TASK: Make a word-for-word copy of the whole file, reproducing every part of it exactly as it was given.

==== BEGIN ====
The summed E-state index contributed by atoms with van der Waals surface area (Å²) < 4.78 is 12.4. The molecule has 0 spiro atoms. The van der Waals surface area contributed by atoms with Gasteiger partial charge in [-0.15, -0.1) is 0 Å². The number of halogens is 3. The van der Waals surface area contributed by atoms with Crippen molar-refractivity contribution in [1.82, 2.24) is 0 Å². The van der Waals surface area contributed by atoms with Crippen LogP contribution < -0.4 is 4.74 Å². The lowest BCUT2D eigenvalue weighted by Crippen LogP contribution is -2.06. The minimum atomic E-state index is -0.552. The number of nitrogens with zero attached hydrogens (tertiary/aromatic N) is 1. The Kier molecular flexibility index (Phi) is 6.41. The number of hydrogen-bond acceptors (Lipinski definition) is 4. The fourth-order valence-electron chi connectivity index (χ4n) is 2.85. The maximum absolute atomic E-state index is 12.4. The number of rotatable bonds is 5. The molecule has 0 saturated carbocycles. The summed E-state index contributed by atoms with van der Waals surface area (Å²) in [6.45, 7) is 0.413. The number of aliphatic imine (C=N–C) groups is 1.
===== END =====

The summed E-state index contributed by atoms with van der Waals surface area (Å²) < 4.78 is 12.4. The molecule has 0 spiro atoms. The van der Waals surface area contributed by atoms with Gasteiger partial charge in [-0.15, -0.1) is 0 Å². The number of halogens is 3. The van der Waals surface area contributed by atoms with Crippen molar-refractivity contribution in [1.82, 2.24) is 0 Å². The van der Waals surface area contributed by atoms with Crippen LogP contribution < -0.4 is 4.74 Å². The lowest BCUT2D eigenvalue weighted by Crippen LogP contribution is -2.06. The minimum atomic E-state index is -0.552. The number of nitrogens with zero attached hydrogens (tertiary/aromatic N) is 1. The Kier molecular flexibility index (Phi) is 6.41. The number of hydrogen-bond acceptors (Lipinski definition) is 4. The fourth-order valence-electron chi connectivity index (χ4n) is 2.85. The maximum absolute atomic E-state index is 12.4. The number of rotatable bonds is 5. The molecule has 0 saturated carbocycles. The summed E-state index contributed by atoms with van der Waals surface area (Å²) in [6.45, 7) is 0.413. The number of aliphatic imine (C=N–C) groups is 1.